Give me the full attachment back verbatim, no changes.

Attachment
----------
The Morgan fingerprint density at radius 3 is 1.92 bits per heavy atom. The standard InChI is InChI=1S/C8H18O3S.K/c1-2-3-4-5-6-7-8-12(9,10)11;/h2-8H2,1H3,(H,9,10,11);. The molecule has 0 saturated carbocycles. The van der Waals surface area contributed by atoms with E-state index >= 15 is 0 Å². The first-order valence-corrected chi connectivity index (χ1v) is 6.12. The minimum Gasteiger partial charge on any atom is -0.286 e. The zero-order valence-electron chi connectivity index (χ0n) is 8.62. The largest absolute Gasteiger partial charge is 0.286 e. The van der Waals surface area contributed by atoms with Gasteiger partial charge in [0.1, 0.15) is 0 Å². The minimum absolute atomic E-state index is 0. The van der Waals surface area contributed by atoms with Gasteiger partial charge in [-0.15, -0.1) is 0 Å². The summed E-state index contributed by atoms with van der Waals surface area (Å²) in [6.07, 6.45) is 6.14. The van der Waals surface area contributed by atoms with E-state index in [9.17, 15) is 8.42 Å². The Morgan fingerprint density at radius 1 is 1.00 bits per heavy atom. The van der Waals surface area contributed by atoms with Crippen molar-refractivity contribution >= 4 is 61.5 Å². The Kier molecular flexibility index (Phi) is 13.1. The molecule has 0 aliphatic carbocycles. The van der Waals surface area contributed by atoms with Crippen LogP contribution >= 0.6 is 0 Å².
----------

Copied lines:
The Morgan fingerprint density at radius 3 is 1.92 bits per heavy atom. The standard InChI is InChI=1S/C8H18O3S.K/c1-2-3-4-5-6-7-8-12(9,10)11;/h2-8H2,1H3,(H,9,10,11);. The molecule has 0 saturated carbocycles. The van der Waals surface area contributed by atoms with E-state index >= 15 is 0 Å². The first-order valence-corrected chi connectivity index (χ1v) is 6.12. The minimum Gasteiger partial charge on any atom is -0.286 e. The zero-order valence-electron chi connectivity index (χ0n) is 8.62. The largest absolute Gasteiger partial charge is 0.286 e. The van der Waals surface area contributed by atoms with Gasteiger partial charge in [0.1, 0.15) is 0 Å². The minimum absolute atomic E-state index is 0. The van der Waals surface area contributed by atoms with Gasteiger partial charge in [-0.15, -0.1) is 0 Å². The summed E-state index contributed by atoms with van der Waals surface area (Å²) in [6.07, 6.45) is 6.14. The van der Waals surface area contributed by atoms with E-state index in [9.17, 15) is 8.42 Å². The Morgan fingerprint density at radius 1 is 1.00 bits per heavy atom. The van der Waals surface area contributed by atoms with Crippen molar-refractivity contribution >= 4 is 61.5 Å². The Kier molecular flexibility index (Phi) is 13.1. The molecule has 0 aliphatic carbocycles. The van der Waals surface area contributed by atoms with Crippen LogP contribution >= 0.6 is 0 Å².